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Evaluate $$\lim_{x\to \infty} \cos (\sqrt {x+1})-\cos (\sqrt x)$$

For this question I have tried using the squeeze theorem and some trigonometric manipulations such as using $$2\sin A\sin B=\cos (A-B) -\cos (A+B)$$. But they were of no use. I also tried using the substitutions like $$x=1/y$$ Hence as $x\to \infty$ , $y\to 0$ but still no success.

I could've also tried using L'Hospital rule but I am not able to convert the function in appropriate indeterminate form. Any help would be greatly appreciated

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  • $\begingroup$ what makes you think that limit exists? $\endgroup$ – KonKan Apr 14 '18 at 4:02
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    $\begingroup$ Hint: $\sqrt{x+1}-\sqrt{x}\to 0$ $\endgroup$ – Thomas Andrews Apr 14 '18 at 4:10
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By your identity you have $$=2\sin\frac{\sqrt{x+1}+\sqrt{x}}{2}\sin\frac{\sqrt{x}-\sqrt{x+1}}{2}$$

Now$$\frac{\sqrt{x}-\sqrt{x+1}}{2}\to 0$$ And thus $$\sin\frac{\sqrt{x}-\sqrt{x+1}}{2}\to 0$$ However $2\sin\frac{\sqrt{x+1}+\sqrt{x}}{2}$ is bounded and so the limit is zero.

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  • $\begingroup$ Oh yeah thanks a lot $\endgroup$ – Rohan Shinde Apr 14 '18 at 4:14
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By the mean value theorem, for any $x$ there is a $c\in(\sqrt{x},\sqrt{x+1})$ such that:

$$\cos\sqrt{x+1}-\cos\sqrt{x} = -\sin(c)\left(\sqrt{x+1}-\sqrt{x}\right).$$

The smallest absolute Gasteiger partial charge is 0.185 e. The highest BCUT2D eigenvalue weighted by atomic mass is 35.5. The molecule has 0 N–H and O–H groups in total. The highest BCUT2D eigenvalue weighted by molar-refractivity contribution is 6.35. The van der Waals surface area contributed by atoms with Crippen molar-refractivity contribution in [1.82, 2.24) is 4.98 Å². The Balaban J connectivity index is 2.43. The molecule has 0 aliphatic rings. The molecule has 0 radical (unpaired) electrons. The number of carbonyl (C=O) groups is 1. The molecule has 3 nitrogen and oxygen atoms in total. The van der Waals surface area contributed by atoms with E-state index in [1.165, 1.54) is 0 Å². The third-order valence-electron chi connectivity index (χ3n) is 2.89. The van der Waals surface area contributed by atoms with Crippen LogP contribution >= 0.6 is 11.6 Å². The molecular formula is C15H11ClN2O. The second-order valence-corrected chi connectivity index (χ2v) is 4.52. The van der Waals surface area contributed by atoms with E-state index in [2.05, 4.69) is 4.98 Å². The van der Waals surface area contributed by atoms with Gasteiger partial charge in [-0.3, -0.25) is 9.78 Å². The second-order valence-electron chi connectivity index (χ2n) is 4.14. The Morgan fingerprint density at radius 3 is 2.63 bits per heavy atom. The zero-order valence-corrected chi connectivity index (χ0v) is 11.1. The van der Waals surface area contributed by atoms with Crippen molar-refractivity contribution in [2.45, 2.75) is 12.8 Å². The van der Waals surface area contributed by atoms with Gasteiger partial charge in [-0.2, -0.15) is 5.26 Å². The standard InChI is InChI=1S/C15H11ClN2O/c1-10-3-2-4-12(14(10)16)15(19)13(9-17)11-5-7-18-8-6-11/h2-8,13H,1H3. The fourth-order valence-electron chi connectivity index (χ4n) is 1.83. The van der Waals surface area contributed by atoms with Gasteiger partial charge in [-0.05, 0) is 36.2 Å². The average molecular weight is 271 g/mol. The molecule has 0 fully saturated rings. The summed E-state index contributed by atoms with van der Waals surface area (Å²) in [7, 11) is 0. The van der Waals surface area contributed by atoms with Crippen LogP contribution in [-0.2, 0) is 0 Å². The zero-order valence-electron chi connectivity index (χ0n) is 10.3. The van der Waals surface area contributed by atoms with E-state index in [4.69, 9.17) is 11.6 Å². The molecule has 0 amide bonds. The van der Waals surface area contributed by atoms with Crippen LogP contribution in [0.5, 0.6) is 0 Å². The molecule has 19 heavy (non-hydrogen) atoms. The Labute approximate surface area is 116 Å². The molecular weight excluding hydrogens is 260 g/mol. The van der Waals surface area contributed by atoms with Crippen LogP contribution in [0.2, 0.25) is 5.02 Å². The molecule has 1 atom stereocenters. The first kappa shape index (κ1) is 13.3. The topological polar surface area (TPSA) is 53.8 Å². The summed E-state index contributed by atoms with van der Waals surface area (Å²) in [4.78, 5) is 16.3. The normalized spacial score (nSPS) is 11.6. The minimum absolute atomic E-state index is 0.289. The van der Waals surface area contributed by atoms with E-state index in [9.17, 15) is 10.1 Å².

And so:

$$\left|\cos\sqrt{x+1}-\cos\sqrt{x}\right|\leq\sqrt{x+1}-\sqrt{x}=\frac{1}{\sqrt{x}+\sqrt{x+1}}\to 0$$


You don't need differentiability.

Claim:

If $f$ is uniformly continuous, and $\lim_{x\to\infty} (a(x)-b(x))=0$, you can show $f(a(x))-f(b(x))\to 0.$

Proof:

Given $\epsilon>0,$ we find $\delta$ such that if $|x-y|<\delta$ then $|f(x)-f(y)<\epsilon.$ (Definition of uniform continuity.)

Then we find $N$ such that when $x>N$, $|a(x)-b(x)|<\delta$.

So if $x>N$, $|a(x)-b(x)|<\delta$ so $|f(a(x))-f(b(x))|<\epsilon,$ and hence $$\lim_{x\to\infty}\left(f\left(a(x)\right)-f\left(b(x)\right)\right)=0.$$


In particular, any continuous and periodic function (like $\cos(x)$) on $\mathbb R$ is uniformly continuous.

And if $a(x)=\sqrt{x+1}$ and $b(x)=\sqrt{x},$ then $a(x)-b(x)=\frac{1}{\sqrt{x+1}+\sqrt{x}}\to 0.$

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Note that

\begin{align*} \lim_{x\to \infty} \sin\frac{\sqrt{x+1}-\sqrt{x}}{2}&=\lim_{x\to \infty} \sin\frac{1}{2(\sqrt{x+1}+\sqrt{x})}=0 \end{align*}

Since

\begin{align*} \left|\cos (\sqrt {x+1})-\cos (\sqrt x)\right|&=\left|-2\sin\frac{\sqrt{x+1}+\sqrt{x}}{2}\sin\frac{\sqrt{x+1}-\sqrt{x}}{2}\right|\\ &\le 2\left|\sin\frac{\sqrt{x+1}-\sqrt{x}}{2}\right|\\ &\to 0 \end{align*} as $x\to\infty$,

\begin{align*} \lim_{x\to \infty} \left[\cos (\sqrt {x+1})-\cos (\sqrt x)\right]&=0 \end{align*}

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